By Bryanna Allen
STAFF WRITER | April 08,2015
STAFF WRITER | April 08,2015
At a Tuesday afternoon meeting, the town and ski resort announced they are collaborating with The Williams Agency to bring Vermont’s first Jerk Food Festival to the area this summer. The Vermont Jerk Fest is part of an initiative designed to continue growth of Killington summer events and tourism.
“We’re really excited to have this event coming here,” said Mike Solimano, president of Killington Ski Resort. “Our aim is to keep growing events during the summer months, and it’s gotten to the point where we might soon run out of summer weekends to host events.”
The festival will start Friday, July 31, with an adult Rum and Brew tasting, along with Jamaican-style food from local restaurants. Drinks and food alike will have a Caribbean flair, and local bartenders will have the chance to battle for bragging rights as they stir up creative Caribbean cocktails.
Saturday will be a daylong festival boasting Jamaican-style jerk food, live music from both local and Jamaican bands, activities for kids and stages offering other cultural entertainment.
The whole event will take place in and around K1 Lodge.
Nicola Williams, president of the Williams Agency, has organized dozens of Caribbean-style events over the years, including some in Boston and New York City, attracting thousands of people to each one.
But she has always wanted to bring one to Vermont, and now she has that chance.
“I’ve been to Vermont for vacations with friends and I just fell in love,” she said. “There is a lot about Vermont that reminds me of Jamaica, such as the mountains and the connection between the people and the environment. Also, Vermonters just really love their hot sauce.”
Williams said every time she comes to Vermont, she notices a new hot sauce on shelves and at farmers’ markets.
“That little detail is going to tie in nicely with the festival,” she said, laughing.
There will be a spice lane at the event, showcasing local and international specialty products, including hot sauces.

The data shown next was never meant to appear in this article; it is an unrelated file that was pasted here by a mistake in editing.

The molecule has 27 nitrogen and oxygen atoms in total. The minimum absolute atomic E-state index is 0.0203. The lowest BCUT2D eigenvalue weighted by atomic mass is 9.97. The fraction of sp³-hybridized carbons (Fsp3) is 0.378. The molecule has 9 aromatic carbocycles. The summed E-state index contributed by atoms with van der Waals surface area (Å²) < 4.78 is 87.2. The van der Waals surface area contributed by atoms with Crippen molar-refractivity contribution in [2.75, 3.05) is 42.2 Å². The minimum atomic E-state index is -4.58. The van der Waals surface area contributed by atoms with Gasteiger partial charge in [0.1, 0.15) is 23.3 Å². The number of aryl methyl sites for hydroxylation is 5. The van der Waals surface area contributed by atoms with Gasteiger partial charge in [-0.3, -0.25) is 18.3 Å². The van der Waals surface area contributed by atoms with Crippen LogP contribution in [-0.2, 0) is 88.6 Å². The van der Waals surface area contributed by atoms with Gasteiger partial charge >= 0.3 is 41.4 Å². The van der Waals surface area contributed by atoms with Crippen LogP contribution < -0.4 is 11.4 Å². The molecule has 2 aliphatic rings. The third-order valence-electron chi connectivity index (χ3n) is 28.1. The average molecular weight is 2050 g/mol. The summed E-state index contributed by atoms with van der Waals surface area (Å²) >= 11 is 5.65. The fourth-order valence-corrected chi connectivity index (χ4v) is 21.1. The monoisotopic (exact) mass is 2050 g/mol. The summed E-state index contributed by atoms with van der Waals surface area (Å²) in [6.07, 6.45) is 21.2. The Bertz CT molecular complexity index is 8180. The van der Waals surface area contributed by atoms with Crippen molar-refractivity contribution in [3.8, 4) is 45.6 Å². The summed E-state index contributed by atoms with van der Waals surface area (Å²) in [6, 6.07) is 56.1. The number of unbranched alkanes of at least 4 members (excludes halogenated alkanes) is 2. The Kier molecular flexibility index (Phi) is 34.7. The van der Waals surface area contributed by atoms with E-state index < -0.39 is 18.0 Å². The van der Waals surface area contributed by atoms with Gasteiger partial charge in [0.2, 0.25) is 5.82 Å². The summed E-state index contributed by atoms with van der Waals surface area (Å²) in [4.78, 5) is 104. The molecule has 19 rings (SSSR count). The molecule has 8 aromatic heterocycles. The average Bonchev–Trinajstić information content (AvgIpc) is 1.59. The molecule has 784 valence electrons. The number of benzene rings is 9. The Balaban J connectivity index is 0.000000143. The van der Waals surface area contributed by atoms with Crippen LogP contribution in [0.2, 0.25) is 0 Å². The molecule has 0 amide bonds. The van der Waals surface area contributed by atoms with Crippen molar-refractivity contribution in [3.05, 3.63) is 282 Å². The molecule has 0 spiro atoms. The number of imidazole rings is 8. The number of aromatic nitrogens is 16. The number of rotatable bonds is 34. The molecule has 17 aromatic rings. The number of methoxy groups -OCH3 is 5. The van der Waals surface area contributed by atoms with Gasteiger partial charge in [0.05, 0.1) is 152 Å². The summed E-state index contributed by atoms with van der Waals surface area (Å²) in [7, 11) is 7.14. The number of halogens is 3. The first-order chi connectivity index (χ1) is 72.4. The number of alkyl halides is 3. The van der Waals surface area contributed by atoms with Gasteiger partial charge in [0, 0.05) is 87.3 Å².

Williams said people will be familiar with a lot of the food, such as jerk seafood and meats.
Other treats will be new and even a bit unusual, including jerk ice cream and cheesecake.
Cooking demonstrations and competitions will also be a huge part of the festival.
“People in this state, as well as Jamaicans, have a good sense of food and where it comes from,” Williams said. “The festival will include that.”
Williams will use as many local foods, chefs and resources as possible for the event, keeping with the theme.
Another reason Williams was so drawn to Vermont, and Killington specifically, was the passion about sustainability and the preservation of the environment.
Killington Ski Resort officials say they strive for the greatest possible energy efficiency, along with treating the surrounding environment as respectfully as possible. Williams applauds that mentality.
“This event will fit right in with the attitude that Killington has, meaning it will be a zero waste festival,” she said. “I am just completely thrilled to be sharing this event with the town and the resort, we want this to be an event that grows each year.”
Williams said that currently they are estimating a sale of 5,000 tickets for the combined Friday night and Saturday events.
Tickets for the event go on sale April 20.
Sydney Roberts, CEO of Jamaica Awareness, an organization dedicated to preserving and educating people about the Jamaican culture, also is a partner in the festival.
“Jamaica is known for a few different things,” he said. “Reggae music, great athletes and food. This will be mostly a foodie event, but with culture and history tied in.”
On his first visit to Killington to check out the event location, Roberts said the mountains called to him.
The snow, however, did not.
“It was only me second time around snow, and it was not a very pleasant experience for me at first,” he said, laughing at the memory of trudging around the Killington area in the cold.
Despite his initial reaction to the chilly winter weather, Roberts, who is from Jamaica but lives in Miami, said everything else about Vermont and Killington felt right for a festival.
“It felt like a natural place to have the event,” he said.
The words of the Vermont Jerk Fest are Eat, Drink and Be Irie, he explained.
“Irie is a word that describes a feeling,” Roberts said. “That feeling of calmness, of happiness. The combination of the two is what that word means. It’s something you feel in your soul.”
Roberts said that almost everyone can experience and enjoy Jamaican culture, because the Jamaican population has people from all over the world, so everyone can relate to it somehow.
“What I’ve realized over the years is that it doesn’t matter what you look like or where you are from, Jamaican is a feeling you have at your core,” he said, touching his chest. “We’re bringing that experience to Vermont.”